Females of a Lake Victoria haplochromine cichlid can select the best sexual partners by choosing the males with the deepest red colouration and the largest territories, as the fish have the least parasites.
Females of the haplochromine cichlid Pundamilia nyererei are predominantly attracted by the red colouration of males and territory size, both of which are believed to be indicators of male quality or fitness.
An International team of fish biologists from the University of Leiden in the Netherlands, the University of Alcala in Madrid and the University of Bern in Switzerland, studied P. nyererei and found that the most colourful males with the largest territories were more attractive to females and had a lower number of parasites than duller males with smaller territories.
They believe that the results show that these female preferences select against heavily parasitised males via a process known as parasite-mediated sexual selection. The males with the deepest red colouration and the biggest territories were stronger fish and had fewer parasites, so the females selected these fish as mates over duller males which lacked the aggression to maintain a bigger territory.
The nuptial (or breeding) colouration of Pundamilia nyereri is subject to intraspecific sexual selection by female mate choice, and is also important in preventing the hybridisation of the species with the similar-looking Pundamilia pundamilia, which lives alongside it in the Lake.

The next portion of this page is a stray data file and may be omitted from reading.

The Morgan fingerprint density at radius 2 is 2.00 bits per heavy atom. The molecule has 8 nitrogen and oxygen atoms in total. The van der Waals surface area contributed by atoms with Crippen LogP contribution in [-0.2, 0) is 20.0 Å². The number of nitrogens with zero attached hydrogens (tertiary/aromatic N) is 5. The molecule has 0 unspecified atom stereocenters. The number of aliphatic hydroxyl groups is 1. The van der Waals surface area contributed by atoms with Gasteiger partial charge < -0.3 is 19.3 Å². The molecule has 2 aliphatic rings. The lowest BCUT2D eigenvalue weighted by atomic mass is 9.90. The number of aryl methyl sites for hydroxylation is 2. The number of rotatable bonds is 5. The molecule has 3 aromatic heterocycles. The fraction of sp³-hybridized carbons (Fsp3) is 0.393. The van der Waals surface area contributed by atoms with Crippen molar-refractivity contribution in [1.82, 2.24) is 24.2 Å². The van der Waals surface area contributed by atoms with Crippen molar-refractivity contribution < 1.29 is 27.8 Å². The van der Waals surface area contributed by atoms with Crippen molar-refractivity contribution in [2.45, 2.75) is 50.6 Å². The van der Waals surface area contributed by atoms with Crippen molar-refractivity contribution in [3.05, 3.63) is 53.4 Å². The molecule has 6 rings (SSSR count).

Said the team: "P. nyererei male colouration is carotenoid based, illustrating the potential for honest signaling of individual quality. In a wild population, we found that variation in male colouration was not associated with variation in a set of strongly intercorrelated indicators of male dominance: male size, territory size and territory location.
"Instead, the 2 male characters that predominantly determine female choice, territory size and red coloration, may be independent predictors of male quality: males with bright red coloration and large territories had lower parasite infestation rates. As a result, female preferences tended to select against heavily parasitized males. Consistent with parasite-mediated sexual selection, males had higher and more variable parasite loads than females."
For more information see the paper: Maan ME, van der Spoel M, Jimenez PQ, van Alphen JJM and O Seehausen (2006) - Fitness correlates of male coloration in a Lake Victoria cichlid fish. Behavioral Ecology, doi:10.1093/beheco/ark020